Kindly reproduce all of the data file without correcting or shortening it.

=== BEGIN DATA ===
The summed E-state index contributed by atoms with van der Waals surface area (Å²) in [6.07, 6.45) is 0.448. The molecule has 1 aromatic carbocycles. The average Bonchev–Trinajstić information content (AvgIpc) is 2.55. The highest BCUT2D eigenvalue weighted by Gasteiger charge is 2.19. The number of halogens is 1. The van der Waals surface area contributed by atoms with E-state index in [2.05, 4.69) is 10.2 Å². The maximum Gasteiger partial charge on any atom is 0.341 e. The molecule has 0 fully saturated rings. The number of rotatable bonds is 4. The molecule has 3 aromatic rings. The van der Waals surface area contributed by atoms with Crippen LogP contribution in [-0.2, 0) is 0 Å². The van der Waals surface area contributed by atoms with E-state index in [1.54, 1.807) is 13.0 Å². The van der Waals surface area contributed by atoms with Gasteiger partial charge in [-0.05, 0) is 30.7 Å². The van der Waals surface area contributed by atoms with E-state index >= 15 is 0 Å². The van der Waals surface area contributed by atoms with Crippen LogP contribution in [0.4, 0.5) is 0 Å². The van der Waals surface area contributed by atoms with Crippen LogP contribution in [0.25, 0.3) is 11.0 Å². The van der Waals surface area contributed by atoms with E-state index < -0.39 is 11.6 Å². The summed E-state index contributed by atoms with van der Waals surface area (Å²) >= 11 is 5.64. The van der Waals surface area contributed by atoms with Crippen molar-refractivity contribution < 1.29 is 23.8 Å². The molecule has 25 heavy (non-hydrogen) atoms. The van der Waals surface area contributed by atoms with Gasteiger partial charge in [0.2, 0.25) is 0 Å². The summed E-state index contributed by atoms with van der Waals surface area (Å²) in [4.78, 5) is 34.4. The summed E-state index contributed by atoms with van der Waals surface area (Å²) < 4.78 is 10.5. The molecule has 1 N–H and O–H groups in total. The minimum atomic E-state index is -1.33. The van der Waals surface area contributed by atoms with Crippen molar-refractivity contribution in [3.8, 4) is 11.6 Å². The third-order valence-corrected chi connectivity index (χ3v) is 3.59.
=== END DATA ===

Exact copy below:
The summed E-state index contributed by atoms with van der Waals surface area (Å²) in [6.07, 6.45) is 0.448. The molecule has 1 aromatic carbocycles. The average Bonchev–Trinajstić information content (AvgIpc) is 2.55. The highest BCUT2D eigenvalue weighted by Gasteiger charge is 2.19. The number of halogens is 1. The van der Waals surface area contributed by atoms with E-state index in [2.05, 4.69) is 10.2 Å². The maximum Gasteiger partial charge on any atom is 0.341 e. The molecule has 0 fully saturated rings. The number of rotatable bonds is 4. The molecule has 3 aromatic rings. The van der Waals surface area contributed by atoms with Crippen LogP contribution in [-0.2, 0) is 0 Å². The van der Waals surface area contributed by atoms with E-state index in [1.54, 1.807) is 13.0 Å². The van der Waals surface area contributed by atoms with Gasteiger partial charge in [-0.05, 0) is 30.7 Å². The van der Waals surface area contributed by atoms with E-state index >= 15 is 0 Å². The van der Waals surface area contributed by atoms with Crippen LogP contribution in [0.4, 0.5) is 0 Å². The van der Waals surface area contributed by atoms with Crippen LogP contribution in [0.25, 0.3) is 11.0 Å². The van der Waals surface area contributed by atoms with E-state index < -0.39 is 11.6 Å². The summed E-state index contributed by atoms with van der Waals surface area (Å²) >= 11 is 5.64. The van der Waals surface area contributed by atoms with Crippen molar-refractivity contribution < 1.29 is 23.8 Å². The molecule has 25 heavy (non-hydrogen) atoms. The van der Waals surface area contributed by atoms with Gasteiger partial charge in [0.2, 0.25) is 0 Å². The summed E-state index contributed by atoms with van der Waals surface area (Å²) in [4.78, 5) is 34.4. The summed E-state index contributed by atoms with van der Waals surface area (Å²) < 4.78 is 10.5. The molecule has 1 N–H and O–H groups in total. The minimum atomic E-state index is -1.33. The van der Waals surface area contributed by atoms with Crippen molar-refractivity contribution in [3.8, 4) is 11.6 Å². The third-order valence-corrected chi connectivity index (χ3v) is 3.59.